This is a picture of a museum visitor tactically exploring a tactile painting

Six Ways the DAM is Working to Enhance Visitor Accessibility

A lot has changed over the past year in our access program; we couldn’t resist doing a year in review. Here are six of the many updates we’ve made at the DAM to increase accessibility for visitors:

  1. Large Print & Braille Exhibition Text Booklets: You may have noticed large print and braille exhibition text booklets on the walls in the Passport to Paris galleries, or most recently in the Modern Masters exhibition. In addition to working with graphic designers to continually advance the design and usability of these materials, we also gathered data to improve the location of these materials in the galleries.
  2. More Tactile Tables: Since launching our bimonthly Tactile Tables program last June, we have created more than 12 new tactile kits and provided a growing number of museum patrons with the chance to engage with our permanent collection in a hands-on way. Visitors to the Tactile Tables range from students with visual impairments to adult day-care groups.
  3. Tactile Components for Independent Use: To complement our bimonthly programming for visitors with visual impairments, we also began developing installed tactile components for independent use during museum hours. Our first installed tactile, in the Thread Studio on Level 6 of the North Building, highlights the process of creating silk; the next features pre-Columbian objects and will be installed in the coming months on Level 5 of the North Building.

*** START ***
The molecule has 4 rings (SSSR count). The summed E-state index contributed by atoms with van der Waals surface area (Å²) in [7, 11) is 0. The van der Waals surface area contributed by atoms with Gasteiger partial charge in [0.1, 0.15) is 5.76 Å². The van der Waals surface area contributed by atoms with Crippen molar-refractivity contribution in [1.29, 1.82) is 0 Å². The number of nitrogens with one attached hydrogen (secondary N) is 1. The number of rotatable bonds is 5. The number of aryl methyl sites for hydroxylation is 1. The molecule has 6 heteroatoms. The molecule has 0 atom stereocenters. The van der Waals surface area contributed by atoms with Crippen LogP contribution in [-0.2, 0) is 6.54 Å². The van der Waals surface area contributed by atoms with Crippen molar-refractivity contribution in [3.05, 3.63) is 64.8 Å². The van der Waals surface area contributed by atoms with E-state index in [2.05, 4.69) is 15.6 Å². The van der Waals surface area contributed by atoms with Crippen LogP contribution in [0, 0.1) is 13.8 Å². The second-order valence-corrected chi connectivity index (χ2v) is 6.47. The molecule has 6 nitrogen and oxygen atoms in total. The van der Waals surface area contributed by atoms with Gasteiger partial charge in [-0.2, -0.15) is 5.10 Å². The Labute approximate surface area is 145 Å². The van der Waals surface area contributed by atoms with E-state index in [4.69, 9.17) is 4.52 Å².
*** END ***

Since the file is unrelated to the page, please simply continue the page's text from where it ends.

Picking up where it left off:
4. Access Internship Program: With the goal of nurturing future cultural-access leaders, we have grown our access internship program. Interns with and without disabilities with a passion for accessibility in museums have worked side by side to contribute to the development of our programming.
  5. Access Education & Training: Commitment to accessibility is museum-wide here at the DAM; over the past year, many departments hosted access information sessions and underwent sensitivity trainings to maintain their capacity to serve diverse audiences and keep updated on cultural-access trends.
  6. Quarterly E-Newsletter: To maintain communication with the access community, we’ve introduced a quarterly access e-newsletter, which shares any changes to access at the DAM and details upcoming access programs.

We can’t wait to see what the next year has in store!

Sally McCance is the coordinator of access programs in the education department at the Denver Art Museum. Sally has been at the DAM since 2013 and her favorite artwork that has been on view here is Spiritual Messenger by Francis Nnaggenda.

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